Urology embraces disorders of the genitourinary tract in adults and children. The specialty has strong links with Nephrology, Transplantation Interventional Radiology and Paediatric Surgery. The speciality is growing in consultant numbers each year.
Attractions of the Specialty
Urology is one of the most varied branches of surgery, encompassing diseases of kidneys, bladder and prostate to include incontinence, impotence, infertility, cancer and reconstruction of the genito-urinary tract. It includes patients of both sexes and all ages, from newborn infants to elderly pensioners.
Over the last 20 years, urology has become one of the most innovative surgical specialties. Urologists use traditional surgical methods but have also pioneered the most modern high-tech, fibreoptic and endoscopic techniques (sometimes called minimally-invasive surgery). We were one of the first specialties to use "keyhole" surgery and we still retain the most comprehensive array of minimally-invasive techniques for patients.
GP referrals for urological problems have increased by 20% over the last 20 years. However, of all the patients who are reviewed by urologists in outpatient clinics, only 10-12% (between 1 in 8 and 1 in 10) require surgery for their condition; this means that almost 90% of patients referred to a urologist do not need an operation.
In East Anglia, there are specialist registrars in Urology in Cambridge, Ipswich, Norwich, Peterborough, Bedford, Luton and West Suffolk (Bury St Edmunds). We have a total of 13 trainees with National Training Numbers (NTNs), as well as a number of academic trainees both at Academic Clinical Fellow (ACF) and Academic Clinical Lecturer (ACL) position. There are considerable research opportunities available in both Cambridge and Norwich.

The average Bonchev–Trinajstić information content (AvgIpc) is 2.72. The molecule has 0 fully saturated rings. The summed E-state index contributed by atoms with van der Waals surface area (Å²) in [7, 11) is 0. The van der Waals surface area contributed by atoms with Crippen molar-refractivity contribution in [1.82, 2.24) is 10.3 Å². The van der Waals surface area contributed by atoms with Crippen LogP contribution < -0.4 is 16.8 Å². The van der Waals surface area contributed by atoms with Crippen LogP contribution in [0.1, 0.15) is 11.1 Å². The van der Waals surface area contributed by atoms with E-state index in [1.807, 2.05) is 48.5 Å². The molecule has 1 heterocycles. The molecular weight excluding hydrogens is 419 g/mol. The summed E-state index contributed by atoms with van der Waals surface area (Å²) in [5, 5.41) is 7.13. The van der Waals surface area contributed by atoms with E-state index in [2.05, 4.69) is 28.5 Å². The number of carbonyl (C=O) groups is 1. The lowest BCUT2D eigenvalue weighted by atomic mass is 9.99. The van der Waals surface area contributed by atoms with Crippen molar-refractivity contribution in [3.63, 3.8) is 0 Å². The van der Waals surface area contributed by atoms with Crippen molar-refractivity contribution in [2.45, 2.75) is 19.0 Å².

Essential Qualifications for Entry
A basic medical degree and Membership of one of the Royal Colleges of Surgeons, taken at CT level during basic surgical training. A period of research to produce papers for peer-reviewed journals and/or for a higher degree is common, either before entering or during higher surgical training in Urology.
More guidance on National Selection to Urology can be found here (http://www.yorksandhumberdeanery.nhs.uk/media/540874/NationalUrology2015ApplicantsGuideV1.pdf)
Specialist training in Urology:
This is usually a 5-year training post (ST3-7). This post is hospital-based and provides a focused training in Urology. Recruitment to these posts is via a National Selection scheme which takes place once each year.
Upon completion of this training scheme, a Certificate of Completion of Training (CCT) is awarded and the candidate is eligible to apply for a senior Urology appointment. It is a requirement that the Intercollegiate Examination in Urology is completed as part of this training scheme, before the candidate is able to take up a senior appointment.
The Urology Trainees are represented by SURG. SURG (Specialist Urological Registrars' Group) is a national organisation and a registered charity that provides a forum throughout the UK and Ireland for members to discuss matters, and to express opinions on training issues, on a Regional and National level. For more information about SURG click here (http://www.baus.org.uk/professionals/surg/)
An interest in a broad range of diseases and patient groups, together with the enthusiasm to manage patients both operatively and non-operatively. Innovation and team work are important.
Further advice may be obtained from:
Training Programme Director, Mr Oliver Wiseman, Addenbrooke's Hospital, Cambridge
More information about the career path of a urologist can be found at http://www.baus.org.uk/professionals/education/career_path_of_a_urologist.aspx
For more information about Urology please see www.baus.org.uk